However, while the rhythm section of Santana quickly made their case as one of the most talented of all time, it is the final two members of the band that push "Soul Sacrifice" to a truly legendary status. The tone found within the keyboards of Gregg Rolie is nothing short of perfect, and there is also an aggression within his playing that gives the band a far more "rock" sound. It is also within his playing that the clear kinship to the psychedelic movement is most evident, and yet there remains a "sting" to his sound that is completely unique. The way in which his playing wind in and around the guitar of Carlos Santana is perhaps the most memorable, almost dramatic aspect of the song, and it is clear that both performers were in rare form during this performance. Truth be told, there are few guitar players in history that have as instantly recognizable a sound as Carlos Santana, and though many have tried to duplicate this tone, none have even come close. On the Woodstock version of "Soul Sacrifice," Santana lets loose some of his most brilliant playing, and when one considers the term "inspired performance," there are few others that are worth of such a title. Though in later years, Santana would comment that there may have been some "chemical forces" that pushed him to another level, the sheer talent and masterful soloing he displays almost instantly solidified him as a guitar legend, and even after repeated listenings, his performance is just as stunning.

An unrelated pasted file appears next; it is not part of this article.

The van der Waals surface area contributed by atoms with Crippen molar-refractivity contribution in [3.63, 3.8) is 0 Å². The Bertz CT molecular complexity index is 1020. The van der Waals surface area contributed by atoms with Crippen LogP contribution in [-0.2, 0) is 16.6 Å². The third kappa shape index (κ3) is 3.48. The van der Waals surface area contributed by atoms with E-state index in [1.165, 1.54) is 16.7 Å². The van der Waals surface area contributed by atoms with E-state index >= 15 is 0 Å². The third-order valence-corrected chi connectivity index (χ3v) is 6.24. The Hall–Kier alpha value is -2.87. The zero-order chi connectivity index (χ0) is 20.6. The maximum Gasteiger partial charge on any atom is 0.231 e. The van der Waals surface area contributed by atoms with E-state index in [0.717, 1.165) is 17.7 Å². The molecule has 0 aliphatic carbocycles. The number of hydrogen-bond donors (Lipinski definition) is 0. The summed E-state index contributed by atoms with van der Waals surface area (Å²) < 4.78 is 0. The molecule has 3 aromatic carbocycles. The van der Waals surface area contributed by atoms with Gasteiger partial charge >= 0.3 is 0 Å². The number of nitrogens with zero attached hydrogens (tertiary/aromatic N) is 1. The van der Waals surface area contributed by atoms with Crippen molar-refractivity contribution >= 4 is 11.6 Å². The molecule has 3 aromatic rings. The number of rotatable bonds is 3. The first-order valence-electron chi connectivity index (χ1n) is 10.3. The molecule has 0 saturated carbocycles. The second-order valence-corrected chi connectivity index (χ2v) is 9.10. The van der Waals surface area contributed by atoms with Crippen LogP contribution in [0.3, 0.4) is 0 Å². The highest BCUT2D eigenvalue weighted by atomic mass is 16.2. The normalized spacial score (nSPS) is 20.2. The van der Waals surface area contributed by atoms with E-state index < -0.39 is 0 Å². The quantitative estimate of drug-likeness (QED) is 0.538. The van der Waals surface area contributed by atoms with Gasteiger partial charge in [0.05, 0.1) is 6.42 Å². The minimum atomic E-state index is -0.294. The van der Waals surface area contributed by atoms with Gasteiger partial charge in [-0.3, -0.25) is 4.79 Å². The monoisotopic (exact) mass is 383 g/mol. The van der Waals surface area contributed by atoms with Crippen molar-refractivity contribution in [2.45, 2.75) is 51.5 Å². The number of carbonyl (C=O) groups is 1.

Taking all of the top-notch performances found on Santana's "Soul Sacrifice," perhaps the most telling element of the song is the fact that no band member tries to "dominate" the song, and it is this shared effort that makes the song so distinctive. This is another nod to the jazz ethos, as each player is given space to fully explore the songs' theme as they see fit, and it is this combination of different musical perspectives that makes it impossible to duplicate Santana's sound. The bouncing, almost hollow sound of the timbales and congas gives "Soul Sacrifice" more depth than the music of their peers, and it is the continuous balance that Santana achieves that makes it understandable why this performance turned the group into "overnight legends." While the studio version of "Soul Sacrifice" that was released on their debut album is certainly an exceptional recording, the edge and fire that lived within the band does not come across nearly as well as it does on their iconic performance from Woodstock. Furthermore, though they were closely linked with the psychedelic movement of their native San Francisco, it is easy to understand why they were so far apart from their peers. Bringing an aggression and "freedom" to their music that was largely absent from other psychedelic bands of the era, one must experience Santana's mastery firsthand, and to quickly understand the iconic status which they hold to this day, one need look no further than their performance of "Soul Sacrifice" from the 1969 Woodstock Music And Arts Fair.